Actually, We CAN Change Things, If We Decide to Try

In response to my article today, a long-time reader commented as follows:

“What’s needed is an Eliot-Ness-type figure to bring down this AIPAC mafia. But where is one to be found in this post-heroic era?”

US elected officials treat Israel as a sensitive domestic issue, not a foreign policy matter. Must it be so?

I thought it was worth bringing my response over here, because I think this sort of thinking, while certainly based on being well-informed and thoughtful, is ultimately self-defeating and unnecessary.

My response:

I don’t think that’s what’s needed. in fact, I think that approach is part of the problem. Sure, AIPAC has done some shady things in its history. That’s also true of other lobbying groups, incidentally. But the bulk of their success is due to things that are perfectly legal–propagandizing, badgering their opponents, and directing campaign funds. Most of all, straightforward lobbying of elected officials.

Even if AIPAC was less connected to the Israeli government per se, they’d still have a lot of the effect they do. In part, that is due to the fact that they capitalize on the sorts of things I describe in the article above–American idealization, almost deification, of Israel as a military power, American anti-Muslim/anti-Arab bigotry, and the stability of Israel as a country and an ally. While Israel often spits in the face of US desires, the Israeli government knows exactly when it needs to stand by the US–usually when no one else will. 

All of that has a great deal of value, and AIPAC and other groups like CUFI capitalize on it. And for the most part, what they do, while often contemptible, is not only legal, it is very much in line with the way things are done in Washington. There are, granted, some incidents that are exceptions to that, but for the most part, that is the case, and frankly, it is the legal stuff they do, not the criminal or questionable activities, that presents us with the greatest challenge.

We who want different policies must ask ourselves why AIPAC can do this. They represent a minority of the American Jewish community, and are generally pushing policies that US diplomats and military leaders oppose. Yes, they can mobilize a lot of money, but most Jewish money is not based on Israel and is overwhelmingly Democratic no matter what goes on with Israel, while a lot of really big donors give to the Republicans; and, even beyond that, the amount of money the Israel Lobby can mobilize is big in terms of special interests, but is far, far less than what is raised by major industries like insurance and pharmaceuticals, and is also dwarfed by what is garnered by special interest groups like NRA and the AARP. So why are they so impactful?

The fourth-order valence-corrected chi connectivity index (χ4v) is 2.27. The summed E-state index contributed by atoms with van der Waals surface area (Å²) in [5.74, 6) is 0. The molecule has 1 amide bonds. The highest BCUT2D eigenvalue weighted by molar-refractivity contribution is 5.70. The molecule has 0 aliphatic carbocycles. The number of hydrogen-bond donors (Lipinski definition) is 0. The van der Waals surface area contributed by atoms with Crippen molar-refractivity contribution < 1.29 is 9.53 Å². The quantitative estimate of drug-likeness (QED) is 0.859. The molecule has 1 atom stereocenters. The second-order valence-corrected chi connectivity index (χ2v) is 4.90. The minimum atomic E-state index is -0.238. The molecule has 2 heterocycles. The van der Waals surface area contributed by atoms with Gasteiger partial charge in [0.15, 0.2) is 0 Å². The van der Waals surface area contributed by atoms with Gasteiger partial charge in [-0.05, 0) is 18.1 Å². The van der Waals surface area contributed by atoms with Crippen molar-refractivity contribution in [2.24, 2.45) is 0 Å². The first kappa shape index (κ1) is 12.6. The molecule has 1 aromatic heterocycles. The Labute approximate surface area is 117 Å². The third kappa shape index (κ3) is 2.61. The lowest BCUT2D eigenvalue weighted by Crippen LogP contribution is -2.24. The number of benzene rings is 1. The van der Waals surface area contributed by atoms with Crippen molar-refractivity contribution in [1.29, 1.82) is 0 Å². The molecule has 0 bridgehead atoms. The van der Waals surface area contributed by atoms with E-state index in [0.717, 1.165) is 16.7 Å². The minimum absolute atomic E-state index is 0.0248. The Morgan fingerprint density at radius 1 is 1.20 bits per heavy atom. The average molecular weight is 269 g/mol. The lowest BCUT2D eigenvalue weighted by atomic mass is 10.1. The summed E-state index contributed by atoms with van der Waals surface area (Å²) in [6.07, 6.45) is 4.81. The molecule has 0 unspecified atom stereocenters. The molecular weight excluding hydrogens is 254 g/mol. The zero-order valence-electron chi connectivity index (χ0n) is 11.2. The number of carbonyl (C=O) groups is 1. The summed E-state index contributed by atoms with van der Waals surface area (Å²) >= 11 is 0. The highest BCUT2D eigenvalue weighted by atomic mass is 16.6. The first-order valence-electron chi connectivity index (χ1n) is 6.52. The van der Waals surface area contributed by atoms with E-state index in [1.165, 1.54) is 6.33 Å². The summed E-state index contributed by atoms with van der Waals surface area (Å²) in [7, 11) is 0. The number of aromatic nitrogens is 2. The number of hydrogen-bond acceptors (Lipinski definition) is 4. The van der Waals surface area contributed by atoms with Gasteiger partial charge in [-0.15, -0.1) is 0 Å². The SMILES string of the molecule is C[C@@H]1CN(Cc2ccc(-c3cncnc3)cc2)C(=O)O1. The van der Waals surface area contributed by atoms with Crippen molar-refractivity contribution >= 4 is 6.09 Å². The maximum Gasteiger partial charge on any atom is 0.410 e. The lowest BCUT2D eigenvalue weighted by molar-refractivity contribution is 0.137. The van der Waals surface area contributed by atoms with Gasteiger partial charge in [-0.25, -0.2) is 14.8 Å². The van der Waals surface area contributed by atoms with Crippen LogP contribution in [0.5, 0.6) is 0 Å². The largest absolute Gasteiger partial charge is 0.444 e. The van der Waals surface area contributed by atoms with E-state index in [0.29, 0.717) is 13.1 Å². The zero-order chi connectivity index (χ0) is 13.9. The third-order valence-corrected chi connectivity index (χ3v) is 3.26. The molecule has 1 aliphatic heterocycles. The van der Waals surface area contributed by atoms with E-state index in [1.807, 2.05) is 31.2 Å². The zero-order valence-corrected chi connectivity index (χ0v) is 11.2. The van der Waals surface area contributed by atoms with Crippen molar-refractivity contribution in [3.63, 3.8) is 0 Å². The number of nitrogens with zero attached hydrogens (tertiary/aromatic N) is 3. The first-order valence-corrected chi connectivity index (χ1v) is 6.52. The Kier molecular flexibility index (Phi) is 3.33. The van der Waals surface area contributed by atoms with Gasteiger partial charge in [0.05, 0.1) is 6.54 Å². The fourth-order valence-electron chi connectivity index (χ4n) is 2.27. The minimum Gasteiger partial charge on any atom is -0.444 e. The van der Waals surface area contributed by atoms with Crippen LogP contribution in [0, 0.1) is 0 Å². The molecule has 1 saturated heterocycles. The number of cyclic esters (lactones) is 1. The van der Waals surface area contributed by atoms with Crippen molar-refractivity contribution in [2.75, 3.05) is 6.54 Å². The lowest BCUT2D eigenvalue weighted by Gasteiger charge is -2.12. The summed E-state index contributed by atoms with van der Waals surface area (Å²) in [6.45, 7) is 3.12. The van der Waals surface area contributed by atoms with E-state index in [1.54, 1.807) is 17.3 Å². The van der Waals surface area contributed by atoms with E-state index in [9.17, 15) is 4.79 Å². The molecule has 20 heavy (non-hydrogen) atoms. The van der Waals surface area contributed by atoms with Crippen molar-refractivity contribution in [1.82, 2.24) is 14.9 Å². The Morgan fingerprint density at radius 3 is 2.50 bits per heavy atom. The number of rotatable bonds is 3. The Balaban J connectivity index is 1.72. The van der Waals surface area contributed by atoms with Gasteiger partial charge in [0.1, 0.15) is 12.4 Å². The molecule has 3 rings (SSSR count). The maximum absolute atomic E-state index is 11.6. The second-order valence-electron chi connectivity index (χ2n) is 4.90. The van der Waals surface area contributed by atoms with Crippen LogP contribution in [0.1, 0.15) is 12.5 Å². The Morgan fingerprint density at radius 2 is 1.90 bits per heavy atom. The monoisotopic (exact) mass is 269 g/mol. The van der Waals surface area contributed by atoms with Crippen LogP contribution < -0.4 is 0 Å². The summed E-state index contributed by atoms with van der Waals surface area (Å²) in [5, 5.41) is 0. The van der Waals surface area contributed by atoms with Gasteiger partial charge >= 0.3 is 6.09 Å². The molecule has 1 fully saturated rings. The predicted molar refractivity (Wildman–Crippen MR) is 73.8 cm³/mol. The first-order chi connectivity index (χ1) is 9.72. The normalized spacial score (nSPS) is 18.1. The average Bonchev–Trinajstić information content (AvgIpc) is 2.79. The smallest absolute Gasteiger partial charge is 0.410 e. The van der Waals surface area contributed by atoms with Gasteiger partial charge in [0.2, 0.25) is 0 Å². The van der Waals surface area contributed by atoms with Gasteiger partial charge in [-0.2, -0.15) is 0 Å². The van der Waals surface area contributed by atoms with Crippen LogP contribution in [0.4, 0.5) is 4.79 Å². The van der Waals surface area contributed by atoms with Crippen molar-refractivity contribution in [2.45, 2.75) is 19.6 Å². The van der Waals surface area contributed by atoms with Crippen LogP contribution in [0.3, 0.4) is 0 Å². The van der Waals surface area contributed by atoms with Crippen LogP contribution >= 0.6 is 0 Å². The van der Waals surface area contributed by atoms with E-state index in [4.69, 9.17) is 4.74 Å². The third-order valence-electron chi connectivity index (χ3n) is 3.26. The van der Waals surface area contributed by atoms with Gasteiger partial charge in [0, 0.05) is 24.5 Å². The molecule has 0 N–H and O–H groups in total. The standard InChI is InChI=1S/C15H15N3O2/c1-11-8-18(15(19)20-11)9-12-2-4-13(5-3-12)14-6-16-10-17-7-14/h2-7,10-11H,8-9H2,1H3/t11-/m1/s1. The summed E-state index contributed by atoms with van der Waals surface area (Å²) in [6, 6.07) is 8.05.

In the end, as is so often true in life, we need to look at ourselves. It is we who allow AIPAC to wield that kind of power, we who consider ourselves progressives in the US. Where are the masses calling their representatives about an issue of importance to the Palestinians or the Israeli peace movement? The phones in DC do not ring with such calls almost at all. Where are the PACs for peace? J Street PAC is actually the top single PAC on Israel. So the potential seems to be there. But the left generally prefers to complain about the evils inherent in the system, so we abdicate any change to that system and allow right-wing activists to rule the day.

AIPAC can do what it does because they act virtually unopposed. That is why a dollar from the Israel Lobby is worth more than a dollar from the NRA–because there is no dollar on the other side.

There’s plenty of potential today for change. Lots of articles in mainstream media tell much more of the truth than they used to. And I can’t tell you how often I’ve heard from congressional staffers (and once or twice, even from a Congress member) that they would do things differently on this issue if they weren’t getting close 100% of both constituent messages and campaign money from the other side of this issue.

We don’t need Elliot Ness. We need more J Street PACs, particularly some that will actually represent Palestinian issues, as opposed to the quislings at the so-called American Task Force on Palestine. We need money coming in for a just peace and for freedom for Palestinians. We need media activists working directly with editors, not just howling about media bias in left-wing outlets, to correct the messages from hasbaraniks like Michael Oren. We need to put real effort and real money into this.

Most of us do not. For most Americans who even understand that there’s a 45-year old occupation going on, it’s one among many issues. The other side doesn’t approach it that way. They are passionate and motivated and they put both their money and their time and energy where their mouths are. Our side does not. That doesn’t make AIPAC evil. It makes us failures. And that is something we can address…if we choose to.

2 thoughts on “Actually, We CAN Change Things, If We Decide to Try

  1. Why the harsh words for the American Task force on Palestine? I thought you and Hussein Ibish had a good relationship.

  2. Pingback: The Winning Tactics on BDS « The Third Way: Finding Balance In Mideast Analysis

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